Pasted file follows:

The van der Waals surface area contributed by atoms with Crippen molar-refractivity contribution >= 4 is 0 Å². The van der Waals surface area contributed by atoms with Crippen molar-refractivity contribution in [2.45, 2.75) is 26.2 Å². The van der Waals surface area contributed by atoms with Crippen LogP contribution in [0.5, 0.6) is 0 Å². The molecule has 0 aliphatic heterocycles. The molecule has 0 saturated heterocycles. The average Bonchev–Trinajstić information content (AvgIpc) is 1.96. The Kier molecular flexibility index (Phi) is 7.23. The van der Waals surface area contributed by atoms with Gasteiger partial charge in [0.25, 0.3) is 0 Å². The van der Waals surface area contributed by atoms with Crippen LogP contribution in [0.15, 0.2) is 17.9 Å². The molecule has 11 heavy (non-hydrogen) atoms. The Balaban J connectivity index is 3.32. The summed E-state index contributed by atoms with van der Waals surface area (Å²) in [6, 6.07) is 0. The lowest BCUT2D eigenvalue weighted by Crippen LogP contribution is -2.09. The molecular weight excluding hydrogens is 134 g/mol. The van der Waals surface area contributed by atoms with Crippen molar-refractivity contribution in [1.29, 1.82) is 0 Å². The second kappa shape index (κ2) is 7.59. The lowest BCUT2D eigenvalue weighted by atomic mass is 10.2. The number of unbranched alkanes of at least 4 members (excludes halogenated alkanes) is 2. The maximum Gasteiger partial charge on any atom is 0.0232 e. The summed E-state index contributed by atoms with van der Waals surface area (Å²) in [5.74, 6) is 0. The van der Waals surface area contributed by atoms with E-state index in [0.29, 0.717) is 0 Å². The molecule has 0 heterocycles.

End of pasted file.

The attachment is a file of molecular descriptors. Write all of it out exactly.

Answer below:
The van der Waals surface area contributed by atoms with Crippen molar-refractivity contribution >= 4 is 0 Å². The van der Waals surface area contributed by atoms with Crippen molar-refractivity contribution in [2.45, 2.75) is 26.2 Å². The van der Waals surface area contributed by atoms with Crippen LogP contribution in [0.5, 0.6) is 0 Å². The molecule has 0 aliphatic heterocycles. The molecule has 0 saturated heterocycles. The average Bonchev–Trinajstić information content (AvgIpc) is 1.96. The Kier molecular flexibility index (Phi) is 7.23. The van der Waals surface area contributed by atoms with Gasteiger partial charge in [0.25, 0.3) is 0 Å². The van der Waals surface area contributed by atoms with Crippen LogP contribution in [0.15, 0.2) is 17.9 Å². The molecule has 11 heavy (non-hydrogen) atoms. The Balaban J connectivity index is 3.32. The summed E-state index contributed by atoms with van der Waals surface area (Å²) in [6, 6.07) is 0. The lowest BCUT2D eigenvalue weighted by Crippen LogP contribution is -2.09. The molecular weight excluding hydrogens is 134 g/mol. The van der Waals surface area contributed by atoms with Crippen molar-refractivity contribution in [1.29, 1.82) is 0 Å². The second kappa shape index (κ2) is 7.59. The lowest BCUT2D eigenvalue weighted by atomic mass is 10.2. The number of unbranched alkanes of at least 4 members (excludes halogenated alkanes) is 2. The maximum Gasteiger partial charge on any atom is 0.0232 e. The summed E-state index contributed by atoms with van der Waals surface area (Å²) in [5.74, 6) is 0. The van der Waals surface area contributed by atoms with E-state index in [0.29, 0.717) is 0 Å². The molecule has 0 heterocycles.